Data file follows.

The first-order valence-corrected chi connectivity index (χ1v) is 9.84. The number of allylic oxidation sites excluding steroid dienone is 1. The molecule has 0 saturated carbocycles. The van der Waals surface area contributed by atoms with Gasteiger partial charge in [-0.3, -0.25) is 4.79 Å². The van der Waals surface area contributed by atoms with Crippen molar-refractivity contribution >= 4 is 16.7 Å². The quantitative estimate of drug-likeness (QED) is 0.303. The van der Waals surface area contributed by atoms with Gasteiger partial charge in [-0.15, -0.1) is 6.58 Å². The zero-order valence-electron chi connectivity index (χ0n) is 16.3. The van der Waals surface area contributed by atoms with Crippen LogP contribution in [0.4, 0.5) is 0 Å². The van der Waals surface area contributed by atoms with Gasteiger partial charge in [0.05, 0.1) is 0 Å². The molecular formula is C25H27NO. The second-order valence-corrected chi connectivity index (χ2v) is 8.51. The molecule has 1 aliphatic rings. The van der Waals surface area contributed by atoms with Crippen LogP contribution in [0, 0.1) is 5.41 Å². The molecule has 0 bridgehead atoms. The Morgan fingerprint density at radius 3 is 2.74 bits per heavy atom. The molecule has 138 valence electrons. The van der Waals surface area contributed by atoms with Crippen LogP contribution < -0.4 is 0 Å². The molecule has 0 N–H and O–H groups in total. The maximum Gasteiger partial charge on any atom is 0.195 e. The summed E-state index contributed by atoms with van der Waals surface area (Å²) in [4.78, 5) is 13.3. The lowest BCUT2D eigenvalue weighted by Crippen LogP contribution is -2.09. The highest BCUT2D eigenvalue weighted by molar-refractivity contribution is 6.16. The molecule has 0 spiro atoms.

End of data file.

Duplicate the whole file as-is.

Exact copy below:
The first-order valence-corrected chi connectivity index (χ1v) is 9.84. The number of allylic oxidation sites excluding steroid dienone is 1. The molecule has 0 saturated carbocycles. The van der Waals surface area contributed by atoms with Gasteiger partial charge in [-0.3, -0.25) is 4.79 Å². The van der Waals surface area contributed by atoms with Crippen molar-refractivity contribution >= 4 is 16.7 Å². The quantitative estimate of drug-likeness (QED) is 0.303. The van der Waals surface area contributed by atoms with Gasteiger partial charge in [-0.15, -0.1) is 6.58 Å². The zero-order valence-electron chi connectivity index (χ0n) is 16.3. The van der Waals surface area contributed by atoms with Crippen LogP contribution in [0.4, 0.5) is 0 Å². The van der Waals surface area contributed by atoms with Gasteiger partial charge in [0.05, 0.1) is 0 Å². The molecular formula is C25H27NO. The second-order valence-corrected chi connectivity index (χ2v) is 8.51. The molecule has 1 aliphatic rings. The van der Waals surface area contributed by atoms with Crippen LogP contribution in [0, 0.1) is 5.41 Å². The molecule has 0 bridgehead atoms. The Morgan fingerprint density at radius 3 is 2.74 bits per heavy atom. The molecule has 138 valence electrons. The van der Waals surface area contributed by atoms with Crippen LogP contribution < -0.4 is 0 Å². The molecule has 0 N–H and O–H groups in total. The maximum Gasteiger partial charge on any atom is 0.195 e. The summed E-state index contributed by atoms with van der Waals surface area (Å²) in [4.78, 5) is 13.3. The lowest BCUT2D eigenvalue weighted by Crippen LogP contribution is -2.09. The highest BCUT2D eigenvalue weighted by molar-refractivity contribution is 6.16. The molecule has 0 spiro atoms.